Using Incentives To Increase Response Rate
All too often, companies spend an excessive amount of time perfecting their survey and not enough time considering how to get respondents to complete the survey. But without the right number of willing participants, there are essentially no usable results. Knowing what incentive to offer and how to offer it can allow you to stretch your research dollar. In some cases, the cost of the incentive can even pay for itself in the end since a higher number of completed surveys will produce a lower margin of error. This will bring the researcher to more reliable conclusions, and therefore more successful research.
Why should anyone be interested in taking your survey? Some motivation may come from the sense of belonging to the organization sponsoring the survey, or out of feeling a civic duty to respond. Those who are either extremely satisfied or extremely dissatisfied are more likely to want to share their input. In most cases, however, the willingness will not come that easily.
�Over the last several years the public has become less willing to participate in or complete surveys, of any type. This response rate has a direct effect on the quality of conclusions and results that can be drawn from the collected survey data� -Kaplan and White 2002
As a researcher, you have a choice regarding whether the incentive will be given pre- or post-survey completion. For example, mail surveys can include a dollar inside the envelope. In pre-survey completion, the incentive is given to the potential respondent before he or she agrees to participate with the aim that this will cause them to be more likely to do so. While some researchers may think of this upfront payment as too risky, more seasoned researchers realize the profoundly positive affect this can have on response rate.
�Prepaid incentive research suggests that a prepaid incentive produces a sense of reciprocal obligation.� -Kaplan and White 2002
Examples of post completion incentives include a $25 check upon completion, a gift card or a chance to win a more expensive prize. Be careful with the way incentives are applied and be cognizant that surveys with mandatory questions coupled with an attractive incentive may yield �falsified responses,� a result of uncommitted respondents whose main goal is to obtain their reward. Watch for conflicting answers, patterned responding and the existence of falsely qualified completes that may have been lured in by an appealing incentive.
Naturally, the more appealing the reward, the higher the response rate will be. But also note that even the most enticing incentives will not lower the attrition rate if the survey is too lengthy. Under some circumstances, respondent fatigue may be unavoidable even with the finest motivation.
In some ways, incentives can act to reduce bias because they tend to generate responses from everyone (not just the most satisfied or dissatisfied people who typically want to be heard). Keep in mind, they can also have an adverse effect. Incentives should be appropriate for the study and should be carefully chosen. Promising product samples may bias the results because respondents can interpret this as pressure to answer in favor of the company offering the incentive. Incentives should also be equally as valuable to all respondents in order to avoid biased results. If the prize doesn�t appeal to a broad range of the population, the data will be skewed because a certain demographic will be disproportionately represented. It should also be portrayed as a compensation for the respondent�s time rather than a reward for expressing a certain viewpoint, as this too can lead to biased results.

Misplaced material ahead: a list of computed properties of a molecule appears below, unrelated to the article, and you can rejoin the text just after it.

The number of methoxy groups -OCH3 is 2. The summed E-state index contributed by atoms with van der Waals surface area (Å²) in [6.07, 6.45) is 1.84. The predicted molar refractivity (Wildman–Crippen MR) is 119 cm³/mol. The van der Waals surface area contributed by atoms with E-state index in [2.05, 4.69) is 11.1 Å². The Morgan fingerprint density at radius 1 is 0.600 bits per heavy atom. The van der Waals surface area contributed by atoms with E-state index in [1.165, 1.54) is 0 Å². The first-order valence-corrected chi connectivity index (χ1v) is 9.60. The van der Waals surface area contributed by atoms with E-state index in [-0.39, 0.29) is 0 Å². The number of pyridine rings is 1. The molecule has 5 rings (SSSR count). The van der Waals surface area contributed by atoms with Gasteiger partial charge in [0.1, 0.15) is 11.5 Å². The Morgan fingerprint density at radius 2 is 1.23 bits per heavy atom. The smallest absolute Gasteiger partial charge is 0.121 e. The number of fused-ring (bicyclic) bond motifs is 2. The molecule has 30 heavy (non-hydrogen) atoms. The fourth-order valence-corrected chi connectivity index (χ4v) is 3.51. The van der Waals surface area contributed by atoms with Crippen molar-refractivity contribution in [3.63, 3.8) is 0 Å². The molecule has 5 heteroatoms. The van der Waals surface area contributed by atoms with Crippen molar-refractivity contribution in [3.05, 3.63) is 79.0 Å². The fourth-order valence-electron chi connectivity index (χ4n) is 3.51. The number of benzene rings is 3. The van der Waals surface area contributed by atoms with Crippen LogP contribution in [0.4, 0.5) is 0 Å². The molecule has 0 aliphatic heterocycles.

It may not always be necessary to offer an incentive. Response rates tend to vary depending on the audience, topic, length of survey and methodology. If you suspect that many people consider your topic interesting, or that they would feel that the results will have a positive impact on their lives, then you may succeed without having to offer an incentive. However, in most cases, the results benefit the researcher only, and an incentive should be strongly considered. Sometimes even a non-monetary incentive such as a copy of the report�s results can be enough to draw in participants. Be mindful when conducting b2b research that employees may not be allowed to accept incentives because of company policy or because of a contractual relationship. In this case, a donation to a nonprofit organization may be considered as a substitution for a more customary incentive.
Kaplan, Aljoscha and Glenn White. 2002 “Incentives in a Business Survey: A Study in Improving Response Rates.” Joint Statistical Meetings- Section on Survey Research Methods: 1756-1761.
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